ITC Ltd’s annual report shows that cigarette volumes were affected by the 17% hike in excise duties in budget 2010-11. Cigarette sales fell by 2.8% to 81.7 billion sticks after the company raised prices sharply to recover the higher levy from customers and improve margins.
The company also changed its product mix to increase the share of premium products, since its mass market products get more affected by the price increases. ITC’s per unit realization for cigarettes rose by about 17%, but sales in value terms rose by a lower 13.4% due to the fall in volumes.
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The outlook for the current year is relatively better as excise duties were left unchanged in this year’s budget. That should result in volume growth returning to normal levels eventually.
In ITC’s consumer goods portfolio, the packaged foods business (products such as flour and chips) grew by 24%, with per unit realization rising by 14%. Sales of its non-food consumer business (personal care, stationery and retail) rose by 28%, but quantitative details are not available.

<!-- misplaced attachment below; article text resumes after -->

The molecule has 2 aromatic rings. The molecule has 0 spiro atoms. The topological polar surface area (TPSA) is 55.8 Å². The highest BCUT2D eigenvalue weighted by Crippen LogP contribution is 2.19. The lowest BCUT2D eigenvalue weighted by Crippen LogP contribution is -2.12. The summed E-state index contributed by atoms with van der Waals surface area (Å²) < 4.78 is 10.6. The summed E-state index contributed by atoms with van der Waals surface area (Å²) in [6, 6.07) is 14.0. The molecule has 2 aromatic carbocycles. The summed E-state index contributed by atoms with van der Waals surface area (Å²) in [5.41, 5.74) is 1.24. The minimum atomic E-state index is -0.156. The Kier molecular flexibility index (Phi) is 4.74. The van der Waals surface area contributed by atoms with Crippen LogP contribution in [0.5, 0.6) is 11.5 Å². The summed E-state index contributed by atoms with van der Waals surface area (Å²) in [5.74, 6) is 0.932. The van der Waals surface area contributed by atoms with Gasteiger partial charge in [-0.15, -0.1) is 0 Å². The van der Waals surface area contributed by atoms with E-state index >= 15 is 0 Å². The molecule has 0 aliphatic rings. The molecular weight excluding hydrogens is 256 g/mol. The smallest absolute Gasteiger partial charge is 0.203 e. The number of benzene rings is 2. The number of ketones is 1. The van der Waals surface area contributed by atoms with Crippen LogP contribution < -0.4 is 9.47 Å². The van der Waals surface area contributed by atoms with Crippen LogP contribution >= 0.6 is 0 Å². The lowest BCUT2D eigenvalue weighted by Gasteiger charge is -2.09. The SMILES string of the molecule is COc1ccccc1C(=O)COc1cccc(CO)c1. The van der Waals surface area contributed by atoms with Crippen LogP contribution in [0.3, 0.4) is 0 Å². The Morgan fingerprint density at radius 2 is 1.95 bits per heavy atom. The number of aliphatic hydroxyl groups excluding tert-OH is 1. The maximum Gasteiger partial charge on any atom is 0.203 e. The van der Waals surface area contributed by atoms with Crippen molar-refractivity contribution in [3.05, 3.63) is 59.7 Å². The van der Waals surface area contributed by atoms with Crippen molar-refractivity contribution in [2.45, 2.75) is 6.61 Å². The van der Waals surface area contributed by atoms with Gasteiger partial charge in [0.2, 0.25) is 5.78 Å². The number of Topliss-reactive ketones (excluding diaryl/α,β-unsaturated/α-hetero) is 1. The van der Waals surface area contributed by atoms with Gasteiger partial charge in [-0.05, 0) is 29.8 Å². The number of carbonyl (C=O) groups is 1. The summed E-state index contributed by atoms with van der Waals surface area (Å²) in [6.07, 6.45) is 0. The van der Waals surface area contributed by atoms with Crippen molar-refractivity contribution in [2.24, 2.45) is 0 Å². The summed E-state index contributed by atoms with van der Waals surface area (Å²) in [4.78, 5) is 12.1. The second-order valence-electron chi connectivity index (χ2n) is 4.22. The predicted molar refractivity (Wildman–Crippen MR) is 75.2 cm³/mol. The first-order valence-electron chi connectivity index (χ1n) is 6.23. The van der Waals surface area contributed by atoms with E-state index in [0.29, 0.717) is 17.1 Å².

On the input cost front, the company did rather well, using its forecasting and procurement skills to protect itself from higher costs. ITC’s per unit cost of wheat rose by just 5.3% during the year and that of wheat flour by just 1.4%. Its leaf tobacco procurement cost rose by only 7%, partly due to a good crop in 2010, which rose by 14%.
ITC’s skills on the cash generation front are also visible in its annual report. Operating profit before working capital changes rose by about 17% to Rs7,720 crore, partly due to the increase in product prices.
But inventories rose sharply during the year, which could have resulted in an increase in the working capital funding. But the company leaned on its creditors, resulting in a jump that offset the increase in inventories. Its cash generated from operations rose by 18.4% during the year to Rs7,732 crore; after paying income tax of Rs2,278 crore, around Rs5,454 crore was left for capital expenditure and investments, with the largest chunk going towards paying dividends to shareholders.
A high dividend payout ensured its cash and investments did not bloat, otherwise its total return on capital employed would have been affected. Instead, the company managed to increase it by about 4 percentage points during the year.
Graphic by Yogesh Kumar/Mint
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